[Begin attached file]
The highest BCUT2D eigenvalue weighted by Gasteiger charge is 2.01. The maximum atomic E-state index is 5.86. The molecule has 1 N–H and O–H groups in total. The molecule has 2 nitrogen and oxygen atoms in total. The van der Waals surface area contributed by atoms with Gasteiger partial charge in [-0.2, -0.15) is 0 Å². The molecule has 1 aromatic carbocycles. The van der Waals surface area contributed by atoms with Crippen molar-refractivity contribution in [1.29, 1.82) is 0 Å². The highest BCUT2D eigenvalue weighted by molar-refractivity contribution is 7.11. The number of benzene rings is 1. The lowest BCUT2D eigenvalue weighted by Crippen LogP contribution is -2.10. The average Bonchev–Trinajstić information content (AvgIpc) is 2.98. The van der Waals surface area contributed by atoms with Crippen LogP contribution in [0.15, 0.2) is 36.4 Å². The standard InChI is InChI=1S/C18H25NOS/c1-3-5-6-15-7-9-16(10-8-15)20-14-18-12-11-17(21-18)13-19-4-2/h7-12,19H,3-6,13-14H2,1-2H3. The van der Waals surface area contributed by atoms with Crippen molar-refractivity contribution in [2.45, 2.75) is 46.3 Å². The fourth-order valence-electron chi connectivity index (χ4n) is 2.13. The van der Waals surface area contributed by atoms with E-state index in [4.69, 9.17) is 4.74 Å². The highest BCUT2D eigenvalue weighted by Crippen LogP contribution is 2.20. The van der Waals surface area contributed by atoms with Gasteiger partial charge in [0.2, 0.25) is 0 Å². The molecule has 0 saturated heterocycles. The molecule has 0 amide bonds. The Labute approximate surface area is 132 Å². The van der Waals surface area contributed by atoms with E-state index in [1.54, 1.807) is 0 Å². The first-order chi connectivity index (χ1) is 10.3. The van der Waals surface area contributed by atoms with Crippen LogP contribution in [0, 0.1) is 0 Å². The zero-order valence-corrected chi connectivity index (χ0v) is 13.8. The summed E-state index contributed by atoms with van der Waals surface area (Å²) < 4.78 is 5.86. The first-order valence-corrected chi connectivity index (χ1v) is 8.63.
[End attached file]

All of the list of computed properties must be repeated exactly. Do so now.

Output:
The highest BCUT2D eigenvalue weighted by Gasteiger charge is 2.01. The maximum atomic E-state index is 5.86. The molecule has 1 N–H and O–H groups in total. The molecule has 2 nitrogen and oxygen atoms in total. The van der Waals surface area contributed by atoms with Gasteiger partial charge in [-0.2, -0.15) is 0 Å². The molecule has 1 aromatic carbocycles. The van der Waals surface area contributed by atoms with Crippen molar-refractivity contribution in [1.29, 1.82) is 0 Å². The highest BCUT2D eigenvalue weighted by molar-refractivity contribution is 7.11. The number of benzene rings is 1. The lowest BCUT2D eigenvalue weighted by Crippen LogP contribution is -2.10. The average Bonchev–Trinajstić information content (AvgIpc) is 2.98. The van der Waals surface area contributed by atoms with Crippen LogP contribution in [0.15, 0.2) is 36.4 Å². The standard InChI is InChI=1S/C18H25NOS/c1-3-5-6-15-7-9-16(10-8-15)20-14-18-12-11-17(21-18)13-19-4-2/h7-12,19H,3-6,13-14H2,1-2H3. The van der Waals surface area contributed by atoms with Crippen molar-refractivity contribution in [2.45, 2.75) is 46.3 Å². The fourth-order valence-electron chi connectivity index (χ4n) is 2.13. The van der Waals surface area contributed by atoms with E-state index in [4.69, 9.17) is 4.74 Å². The highest BCUT2D eigenvalue weighted by Crippen LogP contribution is 2.20. The van der Waals surface area contributed by atoms with Gasteiger partial charge in [0.2, 0.25) is 0 Å². The molecule has 0 saturated heterocycles. The molecule has 0 amide bonds. The Labute approximate surface area is 132 Å². The van der Waals surface area contributed by atoms with E-state index in [1.54, 1.807) is 0 Å². The first-order chi connectivity index (χ1) is 10.3. The van der Waals surface area contributed by atoms with Crippen LogP contribution in [0, 0.1) is 0 Å². The zero-order valence-corrected chi connectivity index (χ0v) is 13.8. The summed E-state index contributed by atoms with van der Waals surface area (Å²) < 4.78 is 5.86. The first-order valence-corrected chi connectivity index (χ1v) is 8.63.